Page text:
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    ABSTRACT: In 2012, WHO changed its recommendation for intermittent preventive treatment of malaria during pregnancy (IPTp) from two doses to monthly doses of sulfadoxine-pyrimethamine during the second and third trimesters, but noted the importance of a cost-effectiveness analysis to lend support to the decision of policy makers. We therefore estimated the incremental cost-effectiveness of IPTp with three or more (IPTp-SP3+) versus two doses of sulfadoxine-pyrimethamine (IPTp-SP2). For this analysis, we used data from a 2013 meta-analysis of seven studies in sub-Saharan Africa. We developed a decision tree model with a lifetime horizon. We analysed the base case from a societal perspective. We did deterministic and probabilistic sensitivity analyses with appropriate parameter ranges and distributions for settings with low, moderate, and high background risk of low birthweight, and did a separate analysis for HIV-negative women. Parameters in the model were obtained for all countries included in the original meta-analysis. We did simulations in hypothetical cohorts of 1000 pregnant women receiving either IPTp-SP3+ or IPTp-SP2. We calculated disability-adjusted life-years (DALYs) for low birthweight, severe to moderate anaemia, and clinical malaria. We calculated cost estimates from data obtained in observational studies, exit surveys, and from public procurement databases. We give financial and economic costs in constant 2012 US$. The main outcome measure was the incremental cost per DALY averted. The delivery of IPTp-SP3+ to 1000 pregnant women averted 113·4 DALYs at an incremental cost of $825·67 producing an incremental cost-effectiveness ratio (ICER) of $7·28 per DALY averted. The results remained robust in the deterministic sensitivity analysis. In the probabilistic sensitivity analyses, the ICER was $7·7 per DALY averted for moderate risk of low birthweight, $19·4 per DALY averted for low risk, and $4·0 per DALY averted for high risk. The ICER for HIV-negative women was $6·2 per DALY averted. Our findings lend strong support to the WHO guidelines that recommend a monthly dose of IPTp-SP from the second trimester onwards. Malaria in Pregnancy Consortium and the Bill & Melinda Gates Foundation. Copyright © 2015 Fernandes et al. Open Access article distributed under the terms of CC BY-NC-SA. Published by .. All rights reserved.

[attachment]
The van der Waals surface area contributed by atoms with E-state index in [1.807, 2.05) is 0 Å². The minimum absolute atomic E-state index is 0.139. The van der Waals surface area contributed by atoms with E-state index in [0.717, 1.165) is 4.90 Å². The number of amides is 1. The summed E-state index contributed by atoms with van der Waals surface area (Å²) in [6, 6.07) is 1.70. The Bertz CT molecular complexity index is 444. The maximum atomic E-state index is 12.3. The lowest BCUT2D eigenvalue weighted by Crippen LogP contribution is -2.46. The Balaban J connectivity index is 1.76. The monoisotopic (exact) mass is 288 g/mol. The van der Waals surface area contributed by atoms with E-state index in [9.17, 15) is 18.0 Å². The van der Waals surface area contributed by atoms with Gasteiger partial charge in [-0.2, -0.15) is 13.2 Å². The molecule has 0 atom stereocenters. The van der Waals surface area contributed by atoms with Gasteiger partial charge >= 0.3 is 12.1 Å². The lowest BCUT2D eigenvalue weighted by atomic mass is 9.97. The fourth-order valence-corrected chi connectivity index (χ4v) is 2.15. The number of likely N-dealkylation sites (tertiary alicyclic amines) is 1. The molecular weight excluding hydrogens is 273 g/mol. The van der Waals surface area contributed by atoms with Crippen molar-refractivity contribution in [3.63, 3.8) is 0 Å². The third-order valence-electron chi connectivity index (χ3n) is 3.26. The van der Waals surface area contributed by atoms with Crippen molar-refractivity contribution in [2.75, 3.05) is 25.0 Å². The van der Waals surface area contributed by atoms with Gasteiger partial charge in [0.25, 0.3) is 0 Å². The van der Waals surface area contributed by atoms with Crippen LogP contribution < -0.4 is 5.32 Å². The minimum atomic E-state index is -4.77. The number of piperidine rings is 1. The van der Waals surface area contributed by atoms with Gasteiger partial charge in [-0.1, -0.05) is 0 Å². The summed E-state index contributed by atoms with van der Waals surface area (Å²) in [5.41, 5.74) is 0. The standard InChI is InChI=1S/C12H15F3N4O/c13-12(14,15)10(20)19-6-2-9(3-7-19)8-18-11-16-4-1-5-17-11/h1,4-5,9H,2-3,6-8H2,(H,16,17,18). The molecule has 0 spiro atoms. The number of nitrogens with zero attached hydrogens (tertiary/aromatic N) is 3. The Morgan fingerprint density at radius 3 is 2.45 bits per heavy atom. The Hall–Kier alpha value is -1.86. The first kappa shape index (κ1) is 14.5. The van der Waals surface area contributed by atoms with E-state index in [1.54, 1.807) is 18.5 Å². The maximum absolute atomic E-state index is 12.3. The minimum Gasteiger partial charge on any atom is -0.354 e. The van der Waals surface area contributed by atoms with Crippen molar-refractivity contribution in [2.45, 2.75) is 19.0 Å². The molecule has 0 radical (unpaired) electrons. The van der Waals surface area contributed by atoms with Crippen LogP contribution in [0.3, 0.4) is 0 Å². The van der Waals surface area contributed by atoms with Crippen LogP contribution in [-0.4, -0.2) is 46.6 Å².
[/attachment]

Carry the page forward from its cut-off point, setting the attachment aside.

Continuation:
The Lancet Global Health 03/2015; 3(3):e143-53. DOI:10.1016/S2214-109X(14)70385-7
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    ABSTRACT: To describe the state of the public and private malaria diagnostics market shortly after WHO updated its guidelines for testing all suspected malaria cases prior to treatment. 10 nationally representative cross-sectional cluster surveys were conducted in 2011 among public and private health facilities, community health workers, and retail outlets (pharmacies and drug shops) in 9 countries (Tanzania-mainland and Zanzibar surveyed separately). Eligible outlets had antimalarials in stock on the day of interview or had stocked antimalarials in the past three months. 3,439 RDT products from 39 manufacturers were audited among 12,197 outlets interviewed. Availability was typically highest in public health facilities, though availability in these facilities varied greatly across countries, from 15% in Nigeria to >90% in Madagascar and Cambodia. Private for-profit sector availability was 46% in Cambodia, 20% in Zambia, but low in other countries. Median retail prices for RDTs in the private for-profit sector ranged from $0.00 in Madagascar to $3.13 in Zambia. The reported number of RDTs used in the 7 days before the survey in public health facilities ranged from 3 (Benin) to 50 (Zambia). 18 months after WHO updated its case management guidelines, RDT availability remained poor in the private sector in sub-Saharan Africa. Given the ongoing importance of the private sector as a source of fever treatment, the goal of universal diagnosis will not be achievable under current circumstances. These results constitute national baselines against which progress in scaling-up diagnostic tests can be assessed. This article is protected by copyright. All rights reserved. This article is protected by copyright. All rights reserved.